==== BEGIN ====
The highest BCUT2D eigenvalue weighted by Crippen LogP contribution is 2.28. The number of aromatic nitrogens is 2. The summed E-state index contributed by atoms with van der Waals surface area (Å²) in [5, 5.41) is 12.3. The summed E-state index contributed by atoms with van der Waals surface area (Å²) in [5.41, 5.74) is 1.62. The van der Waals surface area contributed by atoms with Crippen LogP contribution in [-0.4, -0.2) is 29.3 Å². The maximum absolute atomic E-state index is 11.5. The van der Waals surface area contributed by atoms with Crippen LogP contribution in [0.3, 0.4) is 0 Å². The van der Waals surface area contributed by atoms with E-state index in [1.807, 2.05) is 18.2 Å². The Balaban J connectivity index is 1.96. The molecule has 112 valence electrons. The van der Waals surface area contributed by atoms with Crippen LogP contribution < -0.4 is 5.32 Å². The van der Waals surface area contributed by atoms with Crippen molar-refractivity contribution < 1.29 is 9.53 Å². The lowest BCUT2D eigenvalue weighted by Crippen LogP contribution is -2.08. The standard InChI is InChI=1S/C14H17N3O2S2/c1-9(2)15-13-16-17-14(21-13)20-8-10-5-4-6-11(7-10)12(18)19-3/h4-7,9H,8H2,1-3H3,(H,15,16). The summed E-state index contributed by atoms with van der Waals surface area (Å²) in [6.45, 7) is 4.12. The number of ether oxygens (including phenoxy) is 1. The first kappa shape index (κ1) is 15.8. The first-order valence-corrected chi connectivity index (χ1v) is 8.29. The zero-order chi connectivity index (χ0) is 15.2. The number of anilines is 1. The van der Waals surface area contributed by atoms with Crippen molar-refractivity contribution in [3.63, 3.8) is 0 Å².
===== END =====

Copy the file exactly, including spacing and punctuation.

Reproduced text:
The highest BCUT2D eigenvalue weighted by Crippen LogP contribution is 2.28. The number of aromatic nitrogens is 2. The summed E-state index contributed by atoms with van der Waals surface area (Å²) in [5, 5.41) is 12.3. The summed E-state index contributed by atoms with van der Waals surface area (Å²) in [5.41, 5.74) is 1.62. The van der Waals surface area contributed by atoms with Crippen LogP contribution in [-0.4, -0.2) is 29.3 Å². The maximum absolute atomic E-state index is 11.5. The van der Waals surface area contributed by atoms with Crippen LogP contribution in [0.3, 0.4) is 0 Å². The van der Waals surface area contributed by atoms with E-state index in [1.807, 2.05) is 18.2 Å². The Balaban J connectivity index is 1.96. The molecule has 112 valence electrons. The van der Waals surface area contributed by atoms with Crippen LogP contribution < -0.4 is 5.32 Å². The van der Waals surface area contributed by atoms with Crippen molar-refractivity contribution < 1.29 is 9.53 Å². The lowest BCUT2D eigenvalue weighted by Crippen LogP contribution is -2.08. The standard InChI is InChI=1S/C14H17N3O2S2/c1-9(2)15-13-16-17-14(21-13)20-8-10-5-4-6-11(7-10)12(18)19-3/h4-7,9H,8H2,1-3H3,(H,15,16). The summed E-state index contributed by atoms with van der Waals surface area (Å²) in [6.45, 7) is 4.12. The number of ether oxygens (including phenoxy) is 1. The first kappa shape index (κ1) is 15.8. The first-order valence-corrected chi connectivity index (χ1v) is 8.29. The zero-order chi connectivity index (χ0) is 15.2. The number of anilines is 1. The van der Waals surface area contributed by atoms with Crippen molar-refractivity contribution in [3.63, 3.8) is 0 Å².